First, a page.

Can you remember a church sermon that deeply impacted you? What was it about this particular message that it left such an impression on you? Great, memorable sermons are usually a combination of great biblical content and great delivery. For preachers, the importance of sermon preparation almost goes without saying, but, unfortunately, the delivery is often left out of the equation. 

During the Sermonary Sermon Summit, Wade Bearden, Co-Creator of the web platform, Sermonary, discussed the importance of delivery with Dr. Jeff Magruder, Professor of Bible and Church Ministries at Southwestern Assemblies of God University. In this video, Dr. Magruder shares the three biggest mistakes that occur with sermon delivery. 

 

TRANSCRIPT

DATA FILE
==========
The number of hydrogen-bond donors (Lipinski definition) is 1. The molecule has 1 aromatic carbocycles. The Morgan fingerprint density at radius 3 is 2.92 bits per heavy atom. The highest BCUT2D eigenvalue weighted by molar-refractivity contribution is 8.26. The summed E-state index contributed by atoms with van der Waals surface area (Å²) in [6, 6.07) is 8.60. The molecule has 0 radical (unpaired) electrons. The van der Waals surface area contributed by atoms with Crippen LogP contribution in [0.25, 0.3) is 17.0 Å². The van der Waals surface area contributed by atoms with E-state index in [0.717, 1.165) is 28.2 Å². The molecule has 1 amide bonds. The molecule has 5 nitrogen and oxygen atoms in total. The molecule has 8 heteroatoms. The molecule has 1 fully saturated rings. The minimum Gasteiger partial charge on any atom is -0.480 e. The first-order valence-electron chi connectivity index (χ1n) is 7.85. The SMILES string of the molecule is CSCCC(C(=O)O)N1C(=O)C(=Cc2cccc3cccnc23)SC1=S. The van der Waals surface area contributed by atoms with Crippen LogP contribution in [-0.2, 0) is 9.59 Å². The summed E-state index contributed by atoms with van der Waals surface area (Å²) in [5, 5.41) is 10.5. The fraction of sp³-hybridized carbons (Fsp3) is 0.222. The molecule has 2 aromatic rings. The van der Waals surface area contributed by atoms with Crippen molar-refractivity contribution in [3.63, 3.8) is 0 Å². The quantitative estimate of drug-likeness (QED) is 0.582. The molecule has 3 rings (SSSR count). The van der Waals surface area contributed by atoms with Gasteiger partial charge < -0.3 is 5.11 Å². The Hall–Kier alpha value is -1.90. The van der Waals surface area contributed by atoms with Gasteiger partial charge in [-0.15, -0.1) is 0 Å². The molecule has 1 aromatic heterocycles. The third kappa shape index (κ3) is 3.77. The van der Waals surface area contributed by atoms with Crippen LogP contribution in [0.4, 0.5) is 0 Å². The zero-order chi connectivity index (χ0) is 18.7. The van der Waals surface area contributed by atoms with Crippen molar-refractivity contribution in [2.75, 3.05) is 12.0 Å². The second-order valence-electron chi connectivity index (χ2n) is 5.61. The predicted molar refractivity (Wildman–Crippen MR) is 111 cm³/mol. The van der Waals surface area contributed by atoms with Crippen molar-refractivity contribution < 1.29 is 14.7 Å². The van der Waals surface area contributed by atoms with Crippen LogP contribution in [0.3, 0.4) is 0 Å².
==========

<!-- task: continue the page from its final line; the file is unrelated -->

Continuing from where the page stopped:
- [MUSIC PLAYING] So we're here with Seminary Sermon Summit, and I'm really excited to introduce to you doctor and pastor Jeff Magruder. I call you Dr. Magruder because you are my professor in Bible college and my pastor. But thank you so much for joining us today, it's always great to have you on and to talk to our seminary viewers. Wade I'm so glad to be a part of this thanks for allowing me to do it. So our viewers might recognize you, viewers if you have not gone through our sermon workshop Dr. Magruder taught that, and it's like in four or five different videos it's really great. So if you haven't checked that out yet then definitely sign up it's free, it's a free resource and we can even utilize some of the links in our emails so you can check that out. So Dr. Jeff Magruder is a professor of Bible and church ministries at Southwestern assemblies of God university, he's in demand as a speaker, he's served as a pastor a youth pastor, and an interim pastor, he's presented papers at the Society of Pentecostal studies and the evangelical homily article society. So today we're going to be talking about sermon presentation, sermon delivery which is so important we don't usually give that much space to sermon delivery. We usually give it more to preparation but it's just it's very, very important when it comes to sermon presentation. So I wanted to talk to you today, about that topic. And my first question is this what are off the topic we had, what are the three biggest mistakes that pastors make when it comes to delivering their messages on the stage on a Sunday morning, Sunday night or Wednesday night? Sure I think the biggest mistake is assuming that presentation doesn't matter, that content by itself will do all of the work of effective communication the gospel and as a result, they failed to pay attention to what it is they could be doing better to improve as communicators. The second thing I would say in light of the fact that we want to pay attention to what we do as communicators, is don't simply assume that because you are sincere about it or that you are right if that means you are as effective as you could be. In fact there is a piece of advice floating out there that is well-intentioned but I think ultimately doesn't serve people very well, and it goes something like this when it comes to communication just be yourself. But what happens if just being yourself means that you have a lot of verbal filler, what happens it means that you put your hands in your pocket or you have poor eye contact. Think of it this way, imagine someone who's being told now when it comes to conflict resolution just be yourself. Well, what happens if being yourself is you're someone who loses their temper threatens people. Maybe you're someone who shuts down and would rather avoid confrontation. So it's a bad idea to just be yourself, what you want to do is be your best self. Now the third element involves a few things I would say internalize the message. And if you'll internalize the message what that means is you're not going to be so reliant on the notes you won't feel like you're reading to people, your eye contact will be better. And it also means that you will be more natural in your communication. So that when things are serious you'll sound more serious, when things are joyful and optimistic that will come through in your delivery as well. But you have to first commit to this understanding of human communication it is not enough to be right and it's not enough to be sincere. It's not even enough to be yourself. You need to be your best self, and what that means is you're going to pay attention to those things that you do well and do more of that and pay attention also to those things you don't do so well and work on improving. Now that's a good point and it's something I've been thinking about a lot, especially with social media and how you can be right but not necessarily persuasive. And it's the same thing with preaching that you can have good content, you feel like you've pulled out what scripture has presented us, and still not be very persuasive. So you mentioned practicing beforehand and how that's important, how can pastors build that into their schedule? So maybe volunteer by vocational pastors or even full time pastors who are just really schedule to the max. How do they make that a part of their routine and to really allow that to help their delivery be more effective? I think there are ways that a person can do this on a weekly basis that won't overwhelm them or seem to unnecessarily burden their schedule. Here are a few things I would suggest, when they have finished manuscripting their sermon and if they prefer not to manuscript maybe they've got their outline, go a head and read it aloud, how does it sound? Did the sentences make sense? Is there a good word choice there? Have someone else help you read it too. Perhaps even in a staff meeting devote 30 minutes, with either your fellow staff or a creative team to listening to what it is you have to say and making sure that that's very effective that it communicates clearly. Something I've found it's really helpful when it comes to internalizing the message, is recording myself preaching the sermon I'll just put it on my smartphone and then I'll listen to it over and over again. And let's imagine that you have finished your sermon manuscript by Thursday or a sermon you're going to preach on Sunday, so go ahead and read it aloud, and after you've read it aloud make some editorial changes polish it up a little bit. And then with that editorial or with that edited version, go ahead and record yourself, and then listen to that recording just three times every day even including the morning before you're about to preach. And what will happen is muscle memory will kick in. So you'll be so used to hearing your voice say and the next thing Jesus wants us to do is, that when it comes time for you to say the next thing Jesus wants us to do is, you'll know exactly what that is. This will free up your eye contact, it will free up your gestures, again it'll help you to be more natural in an effective way. Because you're so used to hearing your voice communicate that content that even if for some reason whether there was a technical glitch, or you misplace your notes, or as sometimes happens someone accidentally took him off the podium or the pulpit before you were ready for them to do so, because you've internalized the message you'll be OK. In fact, my challenge to all preachers would be this, know the message well enough, that if for some reason the notes were to disappear moments before you were about to get up to preach, it will be OK. Yeah and I was working with a pastor not you, but a pastor who had an iPad and the iPad failed on Easter Sunday, and those things can happen. And so you do have to be prepared. I was reading a book about writing and they to kind of prescribe hey, if you want to be a better writer, you need to read your work out loud. And one thing that forces you to do one thing to keep in mind is to read it from the perspective of other people. We know what we're saying we know what we're trying to communicate, if you read it from the perspective of someone else, then you can figure out oh maybe I'm not being clear here. Or maybe the singles in my church, or the elders in my church, or the young people in my church might, I don't say be offended but it might not work well for them based on my word choice, that's really good. So if we're talking about delivery we also have to talk about pitch. And you've mentioned this before and you talked about this in the seminary sermon workshop that pitch is so important when it comes to preaching, and yet we don't talk about it. What are some tips that you have for the way that you use your voice to communicate your message on Sunday morning? First let me say that I think before a communicator is going to commit themselves to really improving their pitch, they have to understand the power of it when it comes to a listener interpreting what is significant what is important. Depending upon where you place your pitch you can actually change the meaning of a sentence, the same word order, the same syntax, the same punctuation. But all depending upon where you raise your pitch it will actually impact in fact, change the meaning of that sentence. So for instance, if we were to take the sentence, do you believe him? Well if you raised your pitch in one part of that sentence it might sound like do you believe this guy, you know he's crazy is the life of the party. On the other hand, if you were to place the pitch somewhere else and go up, it might sound like it's someone you're angry with, did you believe him, he stole my idea and he's passing it off as his own. It could even be that if you change the pitch it might sound something like, you know do you believe him? Like is this someone worthy of our trust? So the point is pitch has great power when it comes to helping the listener understand what you're trying to communicate. One of the things I would try to do in addition to recording myself so that I can hear where I'm supposed to go up and go down on pitch, is prior to the recording, I would indicate in my notes where I might go up and where I might go down. Speechwriters will do this, and it'll help the person who's going to present the speech internalize where it is they need to go up where it is they need to go down. Another piece of advice I'd give about pitch way, is don't make the mistake of being mono pitch, in which everything is good with the same amount of emphasis, the same intensity, the same frequency. Now I recognize that, ministry pastor reaches a large number of denominations and people from different traditions. As it happens I come from a Pentecostal tradition. And so our problem is that we do everything up here OK, there are some denominations perhaps their problem is they do everything down there. There's a there's a motorized vehicle that can take you from the parking lot in Disney world, from the parking lot into the Magic Kingdom is called the monorail. And it's appropriately named because it stays at one speed and the entire time. And a lot of our preaching we're guilty of being monorail in our approach to pitch, instead what we want to do is we want to be like a roller coaster. There should be highs there should be lows and there should be highs and lows in appropriate places. So for instance would want to start strong and you would want to end strong as well. Yeah now that's really great and that's very helpful as you're thinking through that I like the idea of putting it in your notes, and so mentally reminding yourself how the flow of the sermon is going to work. So I want to ask you this question because I've heard so many different conversations on it lately and it relates to delivery, what's the difference between a pastor who's more of a preacher and a pastor who's more of a teacher, and where should one lane when they're behind the pulpit on specifically on Sunday morning? That's a great question and I really do believe that the answer is the audience and the context I think that or a pastor your preaching should involve some teaching, and your teaching should involve some inspiration. If I were forced by gunpoint to say what's the big difference between preaching and teaching, which admittedly I get that question every semester I always feel ill equipped to answer it. But if I were forced to gunpoint and what is the difference. I would say well, preaching is primarily about inspiration and teaching is primarily about passing on information. However I'm uncomfortable with dividing those two in a significant way. I think that ideally no good gospel preaching I am by training, and by conviction, and expository preacher won't want to be a combination of instruction and inspiration. But to your specific point or to your specific question, I think on a Sunday morning you're going to lean in one direction or the other largely based on the needs of your audience and the interests of your audience. So I could envision the same preacher let's say they're in two different congregations over the course of two weeks, feeling like they need to be a little bit more on the information distributing side now they're going to do that because their audience already cares about it. So their audience is there to hear what it is they have to say about this felt need that they have. Or they might need to lean a little bit more on the inspirational side because maybe that other congregation that they're in the church the next week, know that they know some of these things. But they haven't always understood the significance of them or how they relate to their life. I recognize that there are certain personalities that will always do better among certain demographics. So there are people for instance who are from a region they've been in that region all their life they understand that region, they know that region, they can speak that region and that might be the place of ministry for them all their life. But I think the more training we get and the more opportunities we're given, we should take the attitude of the Apostle Paul who learned how to communicate in more than one setting. So he's with the Jews he's like a jew, when he was with the Gentiles he's like a Gentile. He could be conversational on Mars hill but presumably he could also deliver a homily when he was in the synagogue. We know there are a few times he had to raise his voice so maybe he could do well in Assembly of God Church as well. The point in all of this is that there was a certain flexibility that he had developed based upon being able to read his audience and their needs. So I think that even though I've taken a little bit longer to answer that question, rather than say well, it's more like a preacher it's more like a teacher, it's going to be more like a preacher or more like a teacher depending on who your audience is, and what it is they need to help them get to the next level. That's good. One of the things that we've talked about through some different interviews in this sermon summit is listening to other preachers and in feeling like this feeling sometimes you've got to be as good or you got to be like them, and it seems to me as you're talking about the audience realizing that you might have a favorite preacher but it might not be good to adopt their style if it's not the style that you're congregants need at this point. And so that's great. I have one question to you mentioned notes, and there's all this talk of you know should I manuscript, should I take up just an outline, how should I write my message, and what should I read from on the stage? What do you what do you think about notes when it comes to bringing them on stage on Sunday morning? Sure and really I like to way you frame that question Wade because typically, it's not a question of whether someone has notes it's a question of what they do with them, do they bring them up there or not? Ideally, you want to have notes that are comprehensive enough that you can internalize a note that's the term we've been using not memorize, but internalize the main movement of your sermon, the main movements within your sermon, and so you can really drive home that central idea really drove home that sermons purpose. You want them to be thorough enough that in your study and in your practice of them you're internalizing that material. However, if you're the kind of person that if you were to take narrow notes up there with you, the temptation is going to be to read, the temptation is going to be to glance down at them too frequently and my advice to you, to practice, I'll sum it up this way this isn't exactly the way it has to go but I think it captures what I'm trying to teach here. Practice the manuscript but preach the outline. So have thorough comprehensive notes that you prepare with but have just enough to remind yourself, that you take up there with you. When you might recall it in the preaching classes we had at Sago, we would teach students to do both a sermon manuscript which was a word for word account of everything we plan on saying in a certain brief which was a condensed outline of what it is we planned on saying. It's a habit now in my preaching lab class of saying, practice the manuscript but preached the Greek. And the reason I give this advice is because over and over again. I've seen that if someone takes a lot of notes up there with them, the temptation is everything that's on the page has got to make it on the stage. And so I'm going to read or I'm going to glance down too much and as a result lively communication is inhibited, but instead if they'll take just enough to remind them of what it is that they planned on saying they should be fine. Now it is true that there are some people that are very comfortable with internalizing and memorizing, and taking next to no notes with them at all and I would say if that's something you can do more power to you. There have been sermons that I've preached on more than one occasion that I'm comfortable enough now, to have maybe just a single stick them inside my Bible, inside my iPad, inside my phone I've got seven plus so it's big enough to actually use for a Bible reading. And they'll just be enough in there to kind of spark my memory about where it is I'm headed or what it is I plan on saying. Now, having said all that there are those rare people who have the ability to take a manuscript preach from it and still sound very lively. In fact, if we were to begin to list you know some of the better known preachers in North America we might find that several of them have the ability to do that, but just because they do doesn't mean you should, that's something that they've been able to refine over time. I like to suggest to students that our relationship to sermon notes during the sermon should be like our relationship to a GPS screen while we're driving. We can glance to orient where we're headed but we shouldn't keep our eyes there. Yeah that's good, I remember seeing some of your notes when you're preaching and there'd be like, like little posted notes and with just like code words at some point illustration house, things like that, which I thought were wonderful. I will talk a moment about seminary I really love your answer to that question and one of the things we built in the seminary is the ability to map out your sermon block by block. And you can actually go in and mark certain blocks that are hidden in our podium mode, so you can even manuscript out or go really in-depth with your sermon. And then hit which blocks you want and go up to the stage in podium mode with a bare bones of your message. So you keep all the research without having to go through and cut it all up to get on stage which was exciting. Well Dr. Jeff Magruder is the professor of preaching at Southwestern Assemblies of God university, he has this demean from Gordon Cornwell and he studied under Hayden Robinson. I really appreciate all your work Dr. Magruder. I know you go and you travel and you do teaching workshops with churches and Sunday School leaders, if our listeners our viewers would like to learn more about that work and they connect with you. Well thanks for that, so I could be reached by email at jmagruder@sagu.edu that's jmagruder m a g r u d e r @ s a g u . e d u. And I do put on sermon coaching clinics for a variety of levels of speaker I can custom design it so that I'm working with seasoned preachers who are looking to maybe do something fresh different or even polish off some of the basics. And I'm also able to work with people who are volunteers, amateurs just getting started and want to know what it is that you need to do to be sure that you're effective. So I appreciate the opportunity to promote that and would love to hear from anyone who might be interested in hearing more. Awesome. [MUSIC PLAYING]